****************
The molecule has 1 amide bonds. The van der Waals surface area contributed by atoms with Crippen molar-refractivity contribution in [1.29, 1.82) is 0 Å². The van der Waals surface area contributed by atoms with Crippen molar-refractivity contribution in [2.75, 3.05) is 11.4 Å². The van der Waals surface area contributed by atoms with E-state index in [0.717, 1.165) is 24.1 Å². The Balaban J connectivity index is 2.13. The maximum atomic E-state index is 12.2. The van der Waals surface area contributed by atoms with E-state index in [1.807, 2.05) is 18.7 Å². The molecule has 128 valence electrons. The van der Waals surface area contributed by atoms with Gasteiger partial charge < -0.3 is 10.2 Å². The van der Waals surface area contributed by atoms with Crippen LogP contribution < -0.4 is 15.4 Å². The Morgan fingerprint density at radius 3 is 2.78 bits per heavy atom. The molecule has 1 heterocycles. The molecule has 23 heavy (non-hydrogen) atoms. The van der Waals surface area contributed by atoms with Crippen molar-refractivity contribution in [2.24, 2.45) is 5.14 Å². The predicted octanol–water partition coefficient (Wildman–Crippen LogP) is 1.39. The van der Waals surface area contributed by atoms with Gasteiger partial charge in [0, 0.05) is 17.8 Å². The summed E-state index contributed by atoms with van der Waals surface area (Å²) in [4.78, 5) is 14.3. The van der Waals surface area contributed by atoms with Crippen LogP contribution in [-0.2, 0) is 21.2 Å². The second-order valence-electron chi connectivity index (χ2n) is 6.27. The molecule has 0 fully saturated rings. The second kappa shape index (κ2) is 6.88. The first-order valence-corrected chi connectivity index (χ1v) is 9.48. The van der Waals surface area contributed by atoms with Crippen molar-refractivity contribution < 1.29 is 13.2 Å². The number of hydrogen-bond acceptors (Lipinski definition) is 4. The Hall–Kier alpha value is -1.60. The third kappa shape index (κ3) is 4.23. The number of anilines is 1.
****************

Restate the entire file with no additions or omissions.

The molecule has 1 amide bonds. The van der Waals surface area contributed by atoms with Crippen molar-refractivity contribution in [1.29, 1.82) is 0 Å². The van der Waals surface area contributed by atoms with Crippen molar-refractivity contribution in [2.75, 3.05) is 11.4 Å². The van der Waals surface area contributed by atoms with E-state index in [0.717, 1.165) is 24.1 Å². The Balaban J connectivity index is 2.13. The maximum atomic E-state index is 12.2. The van der Waals surface area contributed by atoms with E-state index in [1.807, 2.05) is 18.7 Å². The molecule has 128 valence electrons. The van der Waals surface area contributed by atoms with Gasteiger partial charge < -0.3 is 10.2 Å². The van der Waals surface area contributed by atoms with Crippen LogP contribution < -0.4 is 15.4 Å². The Morgan fingerprint density at radius 3 is 2.78 bits per heavy atom. The molecule has 1 heterocycles. The molecule has 23 heavy (non-hydrogen) atoms. The van der Waals surface area contributed by atoms with Crippen molar-refractivity contribution in [2.24, 2.45) is 5.14 Å². The predicted octanol–water partition coefficient (Wildman–Crippen LogP) is 1.39. The van der Waals surface area contributed by atoms with Gasteiger partial charge in [0, 0.05) is 17.8 Å². The summed E-state index contributed by atoms with van der Waals surface area (Å²) in [4.78, 5) is 14.3. The van der Waals surface area contributed by atoms with Crippen LogP contribution in [-0.2, 0) is 21.2 Å². The second-order valence-electron chi connectivity index (χ2n) is 6.27. The molecule has 0 fully saturated rings. The second kappa shape index (κ2) is 6.88. The first-order valence-corrected chi connectivity index (χ1v) is 9.48. The van der Waals surface area contributed by atoms with Crippen molar-refractivity contribution < 1.29 is 13.2 Å². The number of hydrogen-bond acceptors (Lipinski definition) is 4. The Hall–Kier alpha value is -1.60. The third kappa shape index (κ3) is 4.23. The number of anilines is 1.